Biodegradable Flower Pots Out of Coffee Grounds!





Introduction: Biodegradable Flower Pots Out of Coffee Grounds!

Did you know coffee grounds still have a lot of good uses after they've been used?

In this instructable we'll make a flower pot that is completely biodegradable.
This means that you can put the plant with the pot in the ground when the plant has withered.
It is biodegradable because the base materials are water, flour and coffee grounds (a good compost material).

These pots are easy and fun to make and are ideal for kitchen herbs that can later on be planted in your garden.

- Create your own pot shape (Step 4)
- Add your own logo (Step 5)

This instructable is part of a system called Coffee Cycle:
Bike pannier (front & rear)
Coffee grounds collector
Burlap sack for bicycle basket

Tell me more about the Coffee Cycle project!

Step 1: Materials

Materials for one flower pot:
- 1 cup of flour
- 1 cup of coffee grounds
- 1/2 cup of water
- Biodegradable flower pot
- Plastic container

Optional for a logo:
- Balsa wood
- Carving knife

Step 2: Mix the Coffee & Flour

Add one cup of flour and one cup of coffee grounds to a container.
Stir well until you become a light-brownish even mixture. 

Step 3: Add Water

Add water in small amounts to the mixture. Stir well each time. The end result should have a muddy texture.

Step 4: Coat the Flower Pot

Coat the biodegradable pot with the mixture. Make sure you leave no gaps and the mixture is spread even all the way around.
Flatten the top (the pots bottom) so the pot wont be able to tip over.

TIP: Instead of using a biodegradable pot, you can also use an existing pot or create your own pot (create a mould out of clay or plaster).
You will need to remove the existing pot / mould after baking to maintain the biodegradable aspect.

Step 5: Design Your Own Logo (Optional)

Draw your logo on a piece of paper and cut it out. Transfer it on the balsa wood (or choose an other material) by pencil or just carve around your paper drawing. Sand of the rough edges that might be left over.
Place the balsa logo on your flower pot and press gently.

Step 6: Bake!

Your environmentally friendly flower pot is now ready for the oven!
Bake the pot for 40 minutes at 120 degrees Celcius (or 248 degrees Fahrenheit).

The end result should be sturdy and is pretty water resistant.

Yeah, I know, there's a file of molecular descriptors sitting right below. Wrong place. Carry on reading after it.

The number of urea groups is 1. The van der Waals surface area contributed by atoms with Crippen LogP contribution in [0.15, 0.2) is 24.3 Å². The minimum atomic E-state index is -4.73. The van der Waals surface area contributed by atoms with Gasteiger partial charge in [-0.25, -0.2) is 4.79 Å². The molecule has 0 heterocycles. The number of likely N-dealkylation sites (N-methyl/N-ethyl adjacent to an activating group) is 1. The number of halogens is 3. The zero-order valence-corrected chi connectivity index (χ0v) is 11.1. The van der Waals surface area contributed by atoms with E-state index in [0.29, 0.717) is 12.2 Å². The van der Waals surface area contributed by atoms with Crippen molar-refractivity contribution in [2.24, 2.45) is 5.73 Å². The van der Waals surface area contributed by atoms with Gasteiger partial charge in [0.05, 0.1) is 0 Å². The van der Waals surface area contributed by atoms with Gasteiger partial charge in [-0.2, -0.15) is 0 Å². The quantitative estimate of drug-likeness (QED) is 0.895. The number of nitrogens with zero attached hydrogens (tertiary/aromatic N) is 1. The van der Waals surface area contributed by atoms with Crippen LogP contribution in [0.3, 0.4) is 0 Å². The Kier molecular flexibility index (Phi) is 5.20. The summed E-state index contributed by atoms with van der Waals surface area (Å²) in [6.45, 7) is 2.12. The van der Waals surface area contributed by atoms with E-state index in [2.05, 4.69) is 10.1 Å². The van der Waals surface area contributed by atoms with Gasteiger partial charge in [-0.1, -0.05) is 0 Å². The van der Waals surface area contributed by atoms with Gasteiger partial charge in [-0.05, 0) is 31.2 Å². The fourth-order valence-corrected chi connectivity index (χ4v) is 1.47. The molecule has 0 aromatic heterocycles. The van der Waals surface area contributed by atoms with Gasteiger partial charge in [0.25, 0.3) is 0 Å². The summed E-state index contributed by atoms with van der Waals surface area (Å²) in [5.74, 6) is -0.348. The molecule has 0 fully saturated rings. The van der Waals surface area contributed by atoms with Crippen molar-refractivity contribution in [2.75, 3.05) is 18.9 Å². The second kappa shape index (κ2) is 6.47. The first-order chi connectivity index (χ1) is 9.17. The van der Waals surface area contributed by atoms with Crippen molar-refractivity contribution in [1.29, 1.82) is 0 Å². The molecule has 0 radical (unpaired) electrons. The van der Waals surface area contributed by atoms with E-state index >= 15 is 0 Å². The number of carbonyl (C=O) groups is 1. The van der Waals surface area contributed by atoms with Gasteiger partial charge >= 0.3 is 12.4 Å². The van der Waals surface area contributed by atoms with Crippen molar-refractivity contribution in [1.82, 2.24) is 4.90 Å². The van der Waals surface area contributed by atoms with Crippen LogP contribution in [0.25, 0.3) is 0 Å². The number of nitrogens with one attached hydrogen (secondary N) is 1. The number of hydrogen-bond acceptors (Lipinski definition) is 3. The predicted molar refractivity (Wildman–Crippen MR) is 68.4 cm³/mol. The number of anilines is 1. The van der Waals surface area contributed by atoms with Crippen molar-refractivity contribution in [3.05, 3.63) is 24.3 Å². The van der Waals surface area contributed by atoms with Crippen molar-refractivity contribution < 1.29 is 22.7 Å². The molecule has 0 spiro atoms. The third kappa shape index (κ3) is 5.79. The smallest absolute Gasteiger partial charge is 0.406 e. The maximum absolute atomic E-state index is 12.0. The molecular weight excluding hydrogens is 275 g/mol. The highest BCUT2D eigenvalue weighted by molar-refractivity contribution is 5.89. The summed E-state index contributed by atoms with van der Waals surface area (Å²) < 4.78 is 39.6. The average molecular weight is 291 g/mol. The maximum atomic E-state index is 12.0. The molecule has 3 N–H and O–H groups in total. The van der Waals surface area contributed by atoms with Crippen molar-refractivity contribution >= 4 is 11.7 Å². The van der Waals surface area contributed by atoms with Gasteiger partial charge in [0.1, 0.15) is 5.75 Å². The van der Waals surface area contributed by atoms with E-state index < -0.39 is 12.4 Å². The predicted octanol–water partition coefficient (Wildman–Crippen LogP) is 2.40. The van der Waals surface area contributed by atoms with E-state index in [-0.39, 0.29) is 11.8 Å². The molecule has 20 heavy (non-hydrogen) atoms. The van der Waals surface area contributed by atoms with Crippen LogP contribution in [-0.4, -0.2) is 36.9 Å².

Incase you want a full water resistance, you can apply a biodegradable varnish layer on the inside.

This instructable is part of a system called Coffee Cycle:
Bike pannier (front & rear)
Coffee grounds collector
Burlap sack for bicycle basket

Tell me more about the Coffee Cycle project!



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    If you used egg white as a binder would that make it more water resistant?

    I'm getting the mold as another poster has. Has anyone sorted this? If I bake it a bit more & it dries better it might keep mold off but then what happens when they are used & the plant is watered?

    So if I don't want to use another biodegradable pot, then I just get a mold (another flower pot) and put the mixture inside, then let it dry, take it out and bake it?

    1 reply

    I thought u baked it & then let it cool. Does it work well your way?

    this is an amazing way to re use coffee, I have made the pots, but can you please tell me what do I need to do to stop the pots from going mouldy. After I plant them out and water them, a few days later white mould starts to grow on and in the pot.

    1 reply

    I've had the same problem. Have u worked out a solution by chance?

    Did you make a hole in the bottom for drainage????

    It would be fantastic, if you could help me understand why the 40/40/20 (2:2:1) mixture of grounds, flour and water. Would you have suggestions on why a muddy texture rather than a clay like texture? After they've been baked, what's a safe limit on the volume of water before they return to mud? Do you have suggestions for the thickness of the mixture prior to baking?

    I can definitely see doing this with a glazed pot as a mould to make separation easier. I, like others, would think the purpose was to not invest in manufactured biodegradable pots that, although not very attractive nor necessarily sustainably produced, serve their functions well. The idea of using one of those as the inner liner not to be removed seems slightly wasteful.

    2 replies

    I wrote muddy texture because this sticks better to the biodegradable pot. You could also add less water and work with a more clay-like texture if the mould you are working with allows it.